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Tob Control. 2006 Jun;15 Suppl 1:i24-9.

The tobacco epidemic in Syria.

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Syrian Center for Tobacco Studies, Aleppo, Syria.



The Syrian Center for Tobacco Studies (SCTS) was established in response to the smoking epidemic in Syria and lack of local knowledge and expertise to confront it.


To (1) study tobacco use and local smoking practices using both qualitative and quantitative research methods; (2) develop and test an effective smoking cessation intervention for the Syrian environment; and (3) train Syrian researchers.


The Aleppo Household Survey involved a representative sample of adults in Aleppo (2038 subjects, 45.2% men, mean age 35.3 years, response rate 86%). The prevalence of cigarette smoking was 56.9% among men and 17.0% among women, while the prevalence of waterpipe smoking was 20.2% among men and 4.8% among women. Daily use predominated for cigarettes (29.0%), while the opposite was seen in waterpipe use with 10.6% smoking occasionally. Interest in quitting was greater for cigarette than waterpipe smokers (74.0% v 48.6%), while quit rates were higher for waterpipe compared to cigarettes (28.2% v 16.5%). In-depth ethnographic interviews with smokers show that smoking waterpipe is often viewed as an aesthetic enjoyable experience, while smoking cigarettes is viewed as a mundane anxiety-relieving addiction. Clinical laboratory studies reveal that both waterpipe and cigarette smokers in Syria are exposed to smoke toxicants and exhibit dependence symptoms.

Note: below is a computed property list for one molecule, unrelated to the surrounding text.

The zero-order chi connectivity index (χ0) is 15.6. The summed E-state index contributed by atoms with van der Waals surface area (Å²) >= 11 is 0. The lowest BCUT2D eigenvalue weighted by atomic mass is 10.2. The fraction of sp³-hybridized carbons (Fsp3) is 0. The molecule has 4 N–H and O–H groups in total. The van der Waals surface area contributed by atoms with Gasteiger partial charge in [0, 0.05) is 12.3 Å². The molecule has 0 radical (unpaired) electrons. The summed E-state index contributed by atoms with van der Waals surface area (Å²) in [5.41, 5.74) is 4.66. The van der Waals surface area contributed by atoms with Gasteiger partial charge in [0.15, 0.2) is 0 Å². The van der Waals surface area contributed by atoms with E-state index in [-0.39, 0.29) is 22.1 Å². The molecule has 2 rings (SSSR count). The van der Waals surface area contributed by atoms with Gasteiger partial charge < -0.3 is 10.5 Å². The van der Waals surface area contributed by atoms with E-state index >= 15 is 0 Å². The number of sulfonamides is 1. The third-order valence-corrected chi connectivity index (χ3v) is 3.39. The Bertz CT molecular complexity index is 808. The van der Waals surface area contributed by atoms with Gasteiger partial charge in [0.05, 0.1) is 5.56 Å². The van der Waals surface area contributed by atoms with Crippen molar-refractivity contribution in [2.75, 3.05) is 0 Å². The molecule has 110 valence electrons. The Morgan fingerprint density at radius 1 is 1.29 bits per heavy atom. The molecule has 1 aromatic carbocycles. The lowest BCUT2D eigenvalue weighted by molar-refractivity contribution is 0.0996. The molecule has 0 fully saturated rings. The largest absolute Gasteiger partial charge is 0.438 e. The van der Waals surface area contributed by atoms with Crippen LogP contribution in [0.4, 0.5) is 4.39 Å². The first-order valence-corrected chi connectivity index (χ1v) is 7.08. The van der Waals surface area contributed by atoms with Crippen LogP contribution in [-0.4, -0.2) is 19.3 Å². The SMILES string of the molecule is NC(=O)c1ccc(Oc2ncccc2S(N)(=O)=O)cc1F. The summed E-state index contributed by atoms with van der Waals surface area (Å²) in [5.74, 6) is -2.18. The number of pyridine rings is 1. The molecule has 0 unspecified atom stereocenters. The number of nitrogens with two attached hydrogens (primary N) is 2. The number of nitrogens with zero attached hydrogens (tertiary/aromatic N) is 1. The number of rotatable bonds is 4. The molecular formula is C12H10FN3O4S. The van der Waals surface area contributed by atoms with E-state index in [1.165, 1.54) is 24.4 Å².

All these data have been used iteratively to adapt smoking cessation interventions from developed countries to suit the local Syrian environment. Research conducted in the SCTS to date has provided a fertile training ground for Syrian researchers, as well as for the building of regional collaborations.

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